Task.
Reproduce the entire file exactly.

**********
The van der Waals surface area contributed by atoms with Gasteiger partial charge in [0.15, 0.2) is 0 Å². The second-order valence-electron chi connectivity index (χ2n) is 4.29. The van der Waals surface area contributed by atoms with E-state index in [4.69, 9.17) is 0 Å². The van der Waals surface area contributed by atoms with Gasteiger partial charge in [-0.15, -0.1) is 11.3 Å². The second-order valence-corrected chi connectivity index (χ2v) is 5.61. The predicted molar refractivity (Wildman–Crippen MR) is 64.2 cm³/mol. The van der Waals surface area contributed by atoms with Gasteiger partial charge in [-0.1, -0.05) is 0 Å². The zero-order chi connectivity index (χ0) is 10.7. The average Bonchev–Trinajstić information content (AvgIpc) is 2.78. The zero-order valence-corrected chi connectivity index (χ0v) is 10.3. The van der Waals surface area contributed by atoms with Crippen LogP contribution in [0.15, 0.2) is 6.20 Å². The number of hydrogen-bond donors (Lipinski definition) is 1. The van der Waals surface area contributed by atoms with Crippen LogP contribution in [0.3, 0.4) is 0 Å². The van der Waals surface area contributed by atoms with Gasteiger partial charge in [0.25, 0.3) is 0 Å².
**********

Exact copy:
The van der Waals surface area contributed by atoms with Gasteiger partial charge in [0.15, 0.2) is 0 Å². The second-order valence-electron chi connectivity index (χ2n) is 4.29. The van der Waals surface area contributed by atoms with E-state index in [4.69, 9.17) is 0 Å². The van der Waals surface area contributed by atoms with Gasteiger partial charge in [-0.15, -0.1) is 11.3 Å². The second-order valence-corrected chi connectivity index (χ2v) is 5.61. The predicted molar refractivity (Wildman–Crippen MR) is 64.2 cm³/mol. The van der Waals surface area contributed by atoms with Gasteiger partial charge in [-0.1, -0.05) is 0 Å². The zero-order chi connectivity index (χ0) is 10.7. The average Bonchev–Trinajstić information content (AvgIpc) is 2.78. The zero-order valence-corrected chi connectivity index (χ0v) is 10.3. The van der Waals surface area contributed by atoms with Crippen LogP contribution in [0.15, 0.2) is 6.20 Å². The number of hydrogen-bond donors (Lipinski definition) is 1. The van der Waals surface area contributed by atoms with Crippen LogP contribution in [0.3, 0.4) is 0 Å². The van der Waals surface area contributed by atoms with Gasteiger partial charge in [0.25, 0.3) is 0 Å².